Besides hunger, children relying on a feeding project at a Dunoon school also have to worry about getting electrocuted.
Illegal electricity connections outside the Silverleaf Primary School gates threaten the safety of children collecting meals and food parcels, says principal, Nomathemba Vumazonke.
The school helps some 200 children every Monday, Wednesday and Friday, relying on donations from local businesses and the government school nutrition programme.
According to Ms Vumazonke, the electricity hazard has been a problem since September last year. She has complained in the past about illegal connections to a pole next to the school with wiring that hangs over the playground. Earlier this year, Ms Vumazonke told Tabletalk a child had nearly been electrocuted by exposed wires while playing on the jungle gym (“Illegal wires put children at risk,” Tabletalk, February 26).
Eskom workers disconnected the illegal connections but they were soon reconnected, she said.
“On Friday (May 15), Eskom was here just outside the school to disconnect more of the illegal wires. The people who do the illegal connections stood right there watching the officials do the disconnections. As soon as the Eskom people left, they reconnected. It’s a never-ending cycle,” Ms Vumazonke said.
Western Cape Department of Education spokeswoman Millicent Merton said there were no longer wires hanging over the playground, and such hazards were reported to Eskom. The school was monitoring the situation closely, she added.
Governing body chairman Lungile Mdayi said that while the wires over the playground had gone, others at the school gate still posed a danger.
“We have kids here each week coming to get food, and we can’t have them skipping over live wires or risking wires above falling on them when they enter the school. We have made a plan to let the kids enter the school and line up inside the school grounds instead of queuing outside the premises,” he said.
Ms Vumazonke said intruders had damaged a school perimeter fence climbing it to connect wires to nearby electricity poles.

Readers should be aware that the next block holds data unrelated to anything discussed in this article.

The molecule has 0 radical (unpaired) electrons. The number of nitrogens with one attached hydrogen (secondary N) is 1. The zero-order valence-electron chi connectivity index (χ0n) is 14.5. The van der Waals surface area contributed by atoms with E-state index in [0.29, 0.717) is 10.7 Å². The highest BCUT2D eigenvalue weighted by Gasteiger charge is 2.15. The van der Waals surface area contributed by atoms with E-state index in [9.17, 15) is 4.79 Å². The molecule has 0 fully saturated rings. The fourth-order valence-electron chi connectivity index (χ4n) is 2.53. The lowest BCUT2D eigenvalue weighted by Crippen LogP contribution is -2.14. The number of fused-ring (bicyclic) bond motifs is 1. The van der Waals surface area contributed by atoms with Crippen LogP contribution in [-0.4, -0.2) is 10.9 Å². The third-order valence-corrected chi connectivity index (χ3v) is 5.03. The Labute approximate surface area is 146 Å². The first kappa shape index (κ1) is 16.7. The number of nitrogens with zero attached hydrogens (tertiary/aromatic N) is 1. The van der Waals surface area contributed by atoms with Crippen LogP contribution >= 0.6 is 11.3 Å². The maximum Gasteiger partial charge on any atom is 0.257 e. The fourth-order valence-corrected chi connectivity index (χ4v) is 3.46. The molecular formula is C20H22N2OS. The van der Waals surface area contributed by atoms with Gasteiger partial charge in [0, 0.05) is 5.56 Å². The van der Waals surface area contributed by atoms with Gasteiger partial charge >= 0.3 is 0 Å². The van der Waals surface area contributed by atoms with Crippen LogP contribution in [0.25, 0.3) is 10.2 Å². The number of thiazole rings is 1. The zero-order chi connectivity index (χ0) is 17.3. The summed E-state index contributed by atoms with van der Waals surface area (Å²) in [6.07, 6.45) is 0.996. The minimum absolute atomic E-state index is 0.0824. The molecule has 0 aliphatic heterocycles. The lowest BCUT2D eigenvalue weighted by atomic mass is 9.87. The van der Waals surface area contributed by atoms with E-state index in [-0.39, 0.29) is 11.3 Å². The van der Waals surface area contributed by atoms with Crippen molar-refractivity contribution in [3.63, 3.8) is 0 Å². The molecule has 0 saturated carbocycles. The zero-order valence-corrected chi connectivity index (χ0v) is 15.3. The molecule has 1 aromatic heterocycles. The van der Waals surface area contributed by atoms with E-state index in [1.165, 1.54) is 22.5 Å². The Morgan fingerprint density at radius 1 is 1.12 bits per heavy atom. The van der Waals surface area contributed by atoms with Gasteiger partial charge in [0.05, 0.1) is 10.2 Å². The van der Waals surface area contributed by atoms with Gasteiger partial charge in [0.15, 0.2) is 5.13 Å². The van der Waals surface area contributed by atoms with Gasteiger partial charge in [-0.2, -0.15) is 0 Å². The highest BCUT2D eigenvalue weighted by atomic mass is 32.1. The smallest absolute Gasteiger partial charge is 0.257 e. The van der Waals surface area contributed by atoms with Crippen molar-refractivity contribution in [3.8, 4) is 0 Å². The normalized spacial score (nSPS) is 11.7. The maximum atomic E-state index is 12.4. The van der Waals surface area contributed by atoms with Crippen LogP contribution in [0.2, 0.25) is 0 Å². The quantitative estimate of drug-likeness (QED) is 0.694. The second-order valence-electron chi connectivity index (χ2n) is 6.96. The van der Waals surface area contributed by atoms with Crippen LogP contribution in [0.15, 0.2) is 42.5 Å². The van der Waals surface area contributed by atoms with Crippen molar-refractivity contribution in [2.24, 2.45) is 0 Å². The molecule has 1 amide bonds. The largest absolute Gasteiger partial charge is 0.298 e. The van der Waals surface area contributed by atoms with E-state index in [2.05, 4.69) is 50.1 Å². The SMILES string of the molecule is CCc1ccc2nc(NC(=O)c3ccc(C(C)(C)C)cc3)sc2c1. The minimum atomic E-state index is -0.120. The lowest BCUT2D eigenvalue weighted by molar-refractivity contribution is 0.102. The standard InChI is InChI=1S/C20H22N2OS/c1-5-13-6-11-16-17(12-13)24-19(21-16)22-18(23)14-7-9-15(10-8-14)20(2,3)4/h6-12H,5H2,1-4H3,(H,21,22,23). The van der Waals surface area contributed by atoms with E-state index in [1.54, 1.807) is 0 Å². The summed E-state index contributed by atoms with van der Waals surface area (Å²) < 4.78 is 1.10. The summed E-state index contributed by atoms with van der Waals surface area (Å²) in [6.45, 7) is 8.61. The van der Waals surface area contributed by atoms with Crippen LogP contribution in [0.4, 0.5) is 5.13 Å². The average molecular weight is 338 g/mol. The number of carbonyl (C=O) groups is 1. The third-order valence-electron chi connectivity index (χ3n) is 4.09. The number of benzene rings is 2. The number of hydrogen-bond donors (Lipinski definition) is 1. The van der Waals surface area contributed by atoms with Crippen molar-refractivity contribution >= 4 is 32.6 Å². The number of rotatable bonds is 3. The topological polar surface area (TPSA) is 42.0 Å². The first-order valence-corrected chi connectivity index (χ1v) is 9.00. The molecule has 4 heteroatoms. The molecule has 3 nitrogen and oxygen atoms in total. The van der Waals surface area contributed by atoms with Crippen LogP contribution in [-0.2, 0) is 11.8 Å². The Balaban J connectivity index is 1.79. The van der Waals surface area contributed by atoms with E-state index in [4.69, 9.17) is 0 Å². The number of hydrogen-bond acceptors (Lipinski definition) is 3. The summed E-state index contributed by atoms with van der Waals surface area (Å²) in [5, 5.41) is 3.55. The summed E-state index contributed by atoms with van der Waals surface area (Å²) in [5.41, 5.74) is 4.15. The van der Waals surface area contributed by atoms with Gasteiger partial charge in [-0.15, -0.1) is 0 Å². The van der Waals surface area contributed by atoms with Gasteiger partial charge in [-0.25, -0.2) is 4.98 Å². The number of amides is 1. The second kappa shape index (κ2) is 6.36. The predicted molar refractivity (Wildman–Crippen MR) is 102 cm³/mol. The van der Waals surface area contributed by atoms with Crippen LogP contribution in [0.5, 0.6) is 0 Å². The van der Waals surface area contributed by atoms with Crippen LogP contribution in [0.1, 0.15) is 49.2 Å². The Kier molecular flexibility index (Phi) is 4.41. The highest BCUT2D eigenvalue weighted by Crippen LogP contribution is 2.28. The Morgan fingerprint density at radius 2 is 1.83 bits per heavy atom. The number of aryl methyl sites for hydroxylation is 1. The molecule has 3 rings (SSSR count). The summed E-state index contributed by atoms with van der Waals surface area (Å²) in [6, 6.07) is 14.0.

“I will report this to SAPS and see what happens,” she said. “As of now, I don’t see anything happening to the people doing these illegal acts. I don’t believe Eskom or the police are following where these wires come from to possibly stop this happening for good.”
Noluthando Hashi, who lives near the school, said she hated the disregard those making illegal connections showed to their neighbours and the children.
“Our children play outside, when there isn’t a lockdown of course. Now we have to worry about electricity wires falling on them. This is just selfish. And this has been happening for some time, but we don’t see anything that the government is doing.”
Another nearby resident, Thembalethu Meke, said he didn’t think anything would be done to fix the problem because it wasn’t election time.
“We all know, the only time we will see things starting to happen here is when we have to vote someone in power. SAPS won’t do anything because we are just a drop in the ocean, and, to them, this will just be added to the many issues faced by our people.”
Ward 104 councillor Lubabalo Makeleni said electrifying the informal settlements was the only way to solve the problem. Covid-19 had stalled a project to electrify the Siyahlala informal settlement in Dunoon, he said.
“Last year, we had someone who was electrocuted trying to steal electricity. What I don’t understand is why people would be so careless because their children go to these schools. Their neighbour’s kids play in these areas. I understand that people need electricity, but it should be done in an organised manner.”
He urged residents to report illegal activity. “The police and Eskom will not be there every minute of every day. It’s up to the residents to report these cases.”
Milnerton police spokeswoman Captain Nopaya Madyibi said they were aware of the situation in Dunoon
“The Milnerton visible policing commander had a meeting with the councillor and Eskom officials regarding illegal connections, and the police officials do accompany Eskom officials when they do disconnections,” she said.
Eskom did not comment by the time this edition went to print.